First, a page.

Analysing the Poll Bias: Morgan vs. Newspoll Part I
Posted by Possum Comitatus on July 6, 2007
There’s a lot of Hoo Har in the punditry over the differences between Morgan and Newspoll results. So let’s take an actual look at the differences between the two, and the size of the differences that are evident at different primary vote levels for the ALP and the Coalition.
For this, I’m using Newspoll and Morgan polling data for the primary vote, starting from the first poll published after the election of the Howard government in 1996 and including every published poll of each organisation since, right through to the present day. This gives us 315 Morgan polls to work with and 282 Newspolls.
To start with, let’s look at the Probability Density Functions for the primary vote estimations of the ALP and the Coalition, and compare the two results. For those that don’t know what a PDF is, you could zip over here for a brief explanation. Alternatively, you could just look at them as smoothed histograms with an area under the curve equalling 1.Basically they just tell us how common in each organisations polls various primary vote values are for each party.
At this stage we better add some basic statistics to go with it.
The stats are pretty self explanatory – although the mode score for the Newspoll ALP is strangely low, but that could be a bit of an artefact of chance more than anything else.
As you can see, the differences are fairly obvious. What stands out in those PDFs is that the difference between the Newspoll and Morgan estimates of the ALP primary vote are much larger around the centre than the differences for the Coalition. What’s also evident is that Morgan estimates lower scores for both parties more often than does Newspoll.
If we take the Cumulative Distribution Function of those PDFs, whereby we cumulatively add the PDF values for each party according to each polling group, we can pull even more info out in a manner that is much easier to explain.
The way to read these CDFs is simple. Take a primary vote value from the bottom axis, trace it vertically to where it intercepts either a Morgan (black) or Newspoll (red) curve, and trace horizontally from that intercept to the left axis to get the probability of that organisation producing an estimate of the primary vote that is less than or equal to the primary vote value you chose.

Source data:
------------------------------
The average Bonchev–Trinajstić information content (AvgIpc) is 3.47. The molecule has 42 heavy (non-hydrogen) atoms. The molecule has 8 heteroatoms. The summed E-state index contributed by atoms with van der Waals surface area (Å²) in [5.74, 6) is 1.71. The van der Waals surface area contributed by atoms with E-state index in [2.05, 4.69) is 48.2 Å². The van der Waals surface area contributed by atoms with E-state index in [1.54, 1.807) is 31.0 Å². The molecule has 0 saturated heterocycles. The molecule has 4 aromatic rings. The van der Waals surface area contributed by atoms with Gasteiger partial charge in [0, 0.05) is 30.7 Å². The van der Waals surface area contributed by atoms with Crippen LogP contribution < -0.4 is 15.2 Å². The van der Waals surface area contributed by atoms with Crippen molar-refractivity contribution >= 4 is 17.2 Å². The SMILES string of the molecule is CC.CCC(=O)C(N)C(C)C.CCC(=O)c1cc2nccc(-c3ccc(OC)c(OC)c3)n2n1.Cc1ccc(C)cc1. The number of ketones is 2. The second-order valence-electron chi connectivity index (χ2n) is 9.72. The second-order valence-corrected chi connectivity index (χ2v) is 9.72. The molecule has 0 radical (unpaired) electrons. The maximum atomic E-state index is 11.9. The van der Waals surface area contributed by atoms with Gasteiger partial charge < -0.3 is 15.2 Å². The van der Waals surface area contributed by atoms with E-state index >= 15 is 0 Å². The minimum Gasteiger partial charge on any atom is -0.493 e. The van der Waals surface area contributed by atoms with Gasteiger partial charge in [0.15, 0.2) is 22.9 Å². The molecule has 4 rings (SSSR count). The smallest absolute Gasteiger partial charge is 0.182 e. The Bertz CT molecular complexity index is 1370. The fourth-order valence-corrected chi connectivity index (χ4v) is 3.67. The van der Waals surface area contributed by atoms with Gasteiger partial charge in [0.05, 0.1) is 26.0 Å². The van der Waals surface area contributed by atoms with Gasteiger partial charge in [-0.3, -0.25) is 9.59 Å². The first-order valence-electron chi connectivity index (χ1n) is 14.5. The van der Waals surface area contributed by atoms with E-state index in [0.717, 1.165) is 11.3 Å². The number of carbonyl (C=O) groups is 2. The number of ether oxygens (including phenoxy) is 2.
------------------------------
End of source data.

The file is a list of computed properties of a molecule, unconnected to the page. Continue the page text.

For instance, let’s use the ALP CDF and take a primary vote value of 40 on the bottom axis. If we trace that vertically we see that it intercepts the Morgan poll (black line) at about 0.37.That means that a Morgan poll will estimate the ALP primary vote being less than or equal to 40, thirty seven percent of the time. However (using the same technique), a Newspoll will estimate the ALP primary vote being less than or equal to 40, fifty percent of the time. Hence either Newspoll underestimates the ALP vote or Morgan overestimates the ALP vote at that value.
Armed with that, we can see a few more interesting things. Morgan and Newspoll get fairly identical results for the Coalition when their estimated primary vote is above 45%.But below that 45% level the two polls increasingly diverge in their estimates with Morgan estimating lower levels of support for the Coalition (compared to Newspoll). The lower the estimated vote, the larger the gap is between the two polling results for the Coalition.
From this we can conclude that either Morgan underestimates the Coalition primary vote when that vote is less than 45%, or alternatively that Newspoll over estimates the Coalitions primary vote when that vote is less than 45%.
If we look at the ALP CDF, we see that when the ALP estimated primary vote is between about 36 and 50, either Morgan overestimates the ALP primary vote or Newspoll underestimates it.
As for how large is the difference in estimation sizes between the two organisations – well there is no straight answer for that. The difference isn’t homogenous, but generally it’s in the ballpark of 1-2% for the primary votes. However, the difference between Morgan and Newspoll is generally greater when it comes to estimating the ALP primary vote than it is when it comes to estimating the Coalition primary vote.
UPDATE: I’ve had a ferret around the size of the differences between the polls and put some numbers to them in Part 2